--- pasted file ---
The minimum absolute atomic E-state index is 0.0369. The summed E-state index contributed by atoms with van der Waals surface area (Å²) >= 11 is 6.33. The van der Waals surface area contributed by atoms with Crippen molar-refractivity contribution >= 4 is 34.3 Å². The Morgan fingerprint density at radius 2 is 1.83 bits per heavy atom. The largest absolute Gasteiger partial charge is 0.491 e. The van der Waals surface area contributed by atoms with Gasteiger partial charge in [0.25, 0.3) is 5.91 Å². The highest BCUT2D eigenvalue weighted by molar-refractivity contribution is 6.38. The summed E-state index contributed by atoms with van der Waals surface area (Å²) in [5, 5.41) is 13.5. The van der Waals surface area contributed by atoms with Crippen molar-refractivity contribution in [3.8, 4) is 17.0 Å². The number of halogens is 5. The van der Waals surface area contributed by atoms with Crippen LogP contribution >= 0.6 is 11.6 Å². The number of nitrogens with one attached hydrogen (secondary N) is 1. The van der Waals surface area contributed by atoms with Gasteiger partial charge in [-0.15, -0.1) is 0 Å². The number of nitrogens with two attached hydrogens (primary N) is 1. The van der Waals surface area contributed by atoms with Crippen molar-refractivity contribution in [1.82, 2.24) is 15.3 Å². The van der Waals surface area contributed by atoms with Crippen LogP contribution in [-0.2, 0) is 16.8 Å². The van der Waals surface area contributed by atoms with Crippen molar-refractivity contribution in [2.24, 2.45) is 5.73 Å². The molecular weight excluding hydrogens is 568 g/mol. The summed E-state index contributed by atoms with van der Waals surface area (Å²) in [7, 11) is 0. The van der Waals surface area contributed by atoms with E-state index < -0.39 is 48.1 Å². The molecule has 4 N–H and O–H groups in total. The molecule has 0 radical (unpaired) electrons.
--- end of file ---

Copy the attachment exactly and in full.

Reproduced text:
The minimum absolute atomic E-state index is 0.0369. The summed E-state index contributed by atoms with van der Waals surface area (Å²) >= 11 is 6.33. The van der Waals surface area contributed by atoms with Crippen molar-refractivity contribution >= 4 is 34.3 Å². The Morgan fingerprint density at radius 2 is 1.83 bits per heavy atom. The largest absolute Gasteiger partial charge is 0.491 e. The van der Waals surface area contributed by atoms with Gasteiger partial charge in [0.25, 0.3) is 5.91 Å². The highest BCUT2D eigenvalue weighted by molar-refractivity contribution is 6.38. The summed E-state index contributed by atoms with van der Waals surface area (Å²) in [5, 5.41) is 13.5. The van der Waals surface area contributed by atoms with Crippen molar-refractivity contribution in [3.8, 4) is 17.0 Å². The number of halogens is 5. The van der Waals surface area contributed by atoms with Crippen LogP contribution >= 0.6 is 11.6 Å². The number of nitrogens with one attached hydrogen (secondary N) is 1. The van der Waals surface area contributed by atoms with Gasteiger partial charge in [-0.15, -0.1) is 0 Å². The number of nitrogens with two attached hydrogens (primary N) is 1. The van der Waals surface area contributed by atoms with Crippen molar-refractivity contribution in [1.82, 2.24) is 15.3 Å². The van der Waals surface area contributed by atoms with Crippen LogP contribution in [-0.2, 0) is 16.8 Å². The van der Waals surface area contributed by atoms with Crippen molar-refractivity contribution in [2.24, 2.45) is 5.73 Å². The molecular weight excluding hydrogens is 568 g/mol. The summed E-state index contributed by atoms with van der Waals surface area (Å²) in [7, 11) is 0. The van der Waals surface area contributed by atoms with E-state index < -0.39 is 48.1 Å². The molecule has 4 N–H and O–H groups in total. The molecule has 0 radical (unpaired) electrons.